Back at Supreme Court, Lupo is on the stand and identifies the two boys that entered Nina's building and that Nina was shot 3 minutes earlier. Marcus has no questions, so Cutter brings in Raphael Alvarez as his next witness. Marcus asks for sidebar and tried to exclude Raphael as a witness because he is a minor and was in a coercive environment for the last two weeks and subject to psychological manipulation. Cutter says he was getting routine counseling, and the judge says that Marcus’ allegation is serious and he is obliged to hear the motion. Marcus wants 48 hours, but the judge only gives him 24 hours. The judge adjourns until the next day, and Cutter looks to a worried Raphael and tells him that it will be over soon. Blanco looks at Raphael and Raphael looks very nervous. Cutter says to Rubirosa that the defense is stalling and he wants security doubled where Raphael is being kept. As Blanco is being led away, she hears s singing as he walks past Rubirosa.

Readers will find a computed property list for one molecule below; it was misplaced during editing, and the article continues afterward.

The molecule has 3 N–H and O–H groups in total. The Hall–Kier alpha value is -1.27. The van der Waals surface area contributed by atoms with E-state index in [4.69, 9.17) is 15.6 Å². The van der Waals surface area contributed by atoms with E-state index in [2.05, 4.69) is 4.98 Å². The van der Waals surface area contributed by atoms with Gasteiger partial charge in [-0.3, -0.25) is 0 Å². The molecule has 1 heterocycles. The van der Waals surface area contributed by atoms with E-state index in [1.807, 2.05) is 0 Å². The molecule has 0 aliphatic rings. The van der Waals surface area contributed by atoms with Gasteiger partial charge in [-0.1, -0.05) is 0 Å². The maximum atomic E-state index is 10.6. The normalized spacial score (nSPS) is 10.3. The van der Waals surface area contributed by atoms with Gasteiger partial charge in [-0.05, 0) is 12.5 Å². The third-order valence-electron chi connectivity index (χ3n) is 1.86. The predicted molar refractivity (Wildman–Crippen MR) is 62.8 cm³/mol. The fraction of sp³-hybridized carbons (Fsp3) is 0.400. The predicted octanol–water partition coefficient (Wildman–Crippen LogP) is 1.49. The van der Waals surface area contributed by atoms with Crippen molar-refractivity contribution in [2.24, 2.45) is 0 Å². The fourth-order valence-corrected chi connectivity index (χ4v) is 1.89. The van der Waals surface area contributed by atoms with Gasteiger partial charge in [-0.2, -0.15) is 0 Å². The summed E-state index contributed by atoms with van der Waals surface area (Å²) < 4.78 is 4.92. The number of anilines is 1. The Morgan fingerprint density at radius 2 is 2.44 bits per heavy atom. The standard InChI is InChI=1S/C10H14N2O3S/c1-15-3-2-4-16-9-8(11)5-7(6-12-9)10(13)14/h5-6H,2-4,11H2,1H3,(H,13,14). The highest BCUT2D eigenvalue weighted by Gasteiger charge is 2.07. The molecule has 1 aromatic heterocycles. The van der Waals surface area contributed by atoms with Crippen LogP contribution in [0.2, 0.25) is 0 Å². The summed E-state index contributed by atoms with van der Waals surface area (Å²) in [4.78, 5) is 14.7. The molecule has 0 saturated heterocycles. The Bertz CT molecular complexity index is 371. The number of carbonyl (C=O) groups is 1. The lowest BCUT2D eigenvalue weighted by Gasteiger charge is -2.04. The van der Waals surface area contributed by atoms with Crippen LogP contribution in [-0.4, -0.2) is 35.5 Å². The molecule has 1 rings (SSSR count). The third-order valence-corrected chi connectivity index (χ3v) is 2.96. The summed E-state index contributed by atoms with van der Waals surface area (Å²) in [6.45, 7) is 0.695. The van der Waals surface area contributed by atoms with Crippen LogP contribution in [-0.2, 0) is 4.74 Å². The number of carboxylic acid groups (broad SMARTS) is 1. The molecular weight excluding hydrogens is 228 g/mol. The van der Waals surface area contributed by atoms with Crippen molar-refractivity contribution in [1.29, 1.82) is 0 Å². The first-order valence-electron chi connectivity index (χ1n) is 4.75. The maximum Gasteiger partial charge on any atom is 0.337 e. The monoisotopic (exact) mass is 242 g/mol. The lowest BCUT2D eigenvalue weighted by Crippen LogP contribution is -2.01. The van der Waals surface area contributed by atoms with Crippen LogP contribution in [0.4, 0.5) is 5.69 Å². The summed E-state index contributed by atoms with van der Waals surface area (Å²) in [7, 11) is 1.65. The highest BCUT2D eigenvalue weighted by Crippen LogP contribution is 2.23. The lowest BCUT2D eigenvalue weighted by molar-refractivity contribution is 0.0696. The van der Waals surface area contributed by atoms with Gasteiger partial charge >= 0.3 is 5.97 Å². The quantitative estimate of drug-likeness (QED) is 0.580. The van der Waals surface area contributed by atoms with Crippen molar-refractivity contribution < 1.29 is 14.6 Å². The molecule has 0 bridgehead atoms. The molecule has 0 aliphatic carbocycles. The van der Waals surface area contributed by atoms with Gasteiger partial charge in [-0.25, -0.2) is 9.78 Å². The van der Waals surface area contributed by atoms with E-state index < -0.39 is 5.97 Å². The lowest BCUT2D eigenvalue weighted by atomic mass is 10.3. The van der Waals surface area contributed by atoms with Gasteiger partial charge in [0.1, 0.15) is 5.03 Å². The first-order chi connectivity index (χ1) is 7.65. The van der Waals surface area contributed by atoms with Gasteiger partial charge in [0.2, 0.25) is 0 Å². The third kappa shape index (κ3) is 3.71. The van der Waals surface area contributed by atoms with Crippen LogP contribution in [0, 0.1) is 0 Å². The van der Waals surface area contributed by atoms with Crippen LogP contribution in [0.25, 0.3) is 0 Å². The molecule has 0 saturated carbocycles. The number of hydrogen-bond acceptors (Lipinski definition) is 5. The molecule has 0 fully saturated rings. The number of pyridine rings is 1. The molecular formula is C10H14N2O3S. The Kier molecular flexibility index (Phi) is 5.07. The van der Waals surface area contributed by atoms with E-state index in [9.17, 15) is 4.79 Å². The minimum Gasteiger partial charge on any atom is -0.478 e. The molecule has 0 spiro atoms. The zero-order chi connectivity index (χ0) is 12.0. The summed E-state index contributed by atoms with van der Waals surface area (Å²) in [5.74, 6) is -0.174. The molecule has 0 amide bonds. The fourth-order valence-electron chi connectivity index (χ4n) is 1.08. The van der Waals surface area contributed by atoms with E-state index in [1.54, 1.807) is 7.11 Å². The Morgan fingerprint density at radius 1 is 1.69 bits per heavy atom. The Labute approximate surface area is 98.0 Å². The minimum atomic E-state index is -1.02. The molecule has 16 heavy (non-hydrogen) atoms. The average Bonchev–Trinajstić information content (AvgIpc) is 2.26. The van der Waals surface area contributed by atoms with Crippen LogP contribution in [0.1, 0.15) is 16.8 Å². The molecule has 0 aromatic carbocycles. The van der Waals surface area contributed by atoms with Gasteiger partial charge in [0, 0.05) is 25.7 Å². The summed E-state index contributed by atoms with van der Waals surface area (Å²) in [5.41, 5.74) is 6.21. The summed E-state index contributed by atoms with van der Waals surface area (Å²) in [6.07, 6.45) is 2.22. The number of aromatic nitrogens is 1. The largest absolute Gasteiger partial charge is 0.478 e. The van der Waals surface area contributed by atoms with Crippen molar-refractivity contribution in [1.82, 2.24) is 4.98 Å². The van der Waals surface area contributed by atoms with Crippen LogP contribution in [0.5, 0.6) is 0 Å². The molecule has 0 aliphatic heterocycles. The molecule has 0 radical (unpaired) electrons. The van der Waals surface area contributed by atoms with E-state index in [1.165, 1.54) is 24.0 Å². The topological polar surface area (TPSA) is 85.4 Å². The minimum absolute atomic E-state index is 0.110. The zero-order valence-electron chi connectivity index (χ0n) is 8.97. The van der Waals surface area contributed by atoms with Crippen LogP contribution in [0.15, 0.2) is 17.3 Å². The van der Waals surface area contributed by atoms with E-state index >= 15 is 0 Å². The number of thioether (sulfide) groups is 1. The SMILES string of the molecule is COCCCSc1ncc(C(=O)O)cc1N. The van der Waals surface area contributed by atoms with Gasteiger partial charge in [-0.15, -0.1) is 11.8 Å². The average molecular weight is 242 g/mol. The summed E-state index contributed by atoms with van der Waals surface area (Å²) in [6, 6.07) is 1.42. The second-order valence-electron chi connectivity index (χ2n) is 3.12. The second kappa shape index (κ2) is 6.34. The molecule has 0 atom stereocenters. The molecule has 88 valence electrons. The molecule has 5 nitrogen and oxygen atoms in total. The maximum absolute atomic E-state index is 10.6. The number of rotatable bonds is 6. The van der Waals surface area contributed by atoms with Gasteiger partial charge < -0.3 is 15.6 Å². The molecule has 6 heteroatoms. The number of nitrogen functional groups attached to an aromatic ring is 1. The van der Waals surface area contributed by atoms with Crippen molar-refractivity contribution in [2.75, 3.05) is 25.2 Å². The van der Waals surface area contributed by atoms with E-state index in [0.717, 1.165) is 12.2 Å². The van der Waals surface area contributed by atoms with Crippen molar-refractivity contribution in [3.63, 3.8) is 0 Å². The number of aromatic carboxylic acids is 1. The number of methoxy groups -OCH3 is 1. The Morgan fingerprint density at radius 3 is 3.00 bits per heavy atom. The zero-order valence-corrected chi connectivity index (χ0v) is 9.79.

The next day, leaving her place. Rubirosa , on the phone with Cutter, walks outside and her detail is not there. Two men walk towards her and she gets very nervous, and tried to get in the car but it is locked. She moves to walk back in to her place and drops her keys, and when she bends over to pick them up, one of the men bounces a basketball right next to her, startling her. Her security detail guy walks up, and says he got there early and went to get her coffee and she is supposed to wait inside. She composes herself and says things are good and they can go. But her phone rings, and she gets a message to go to the Bronxville juvenile facility.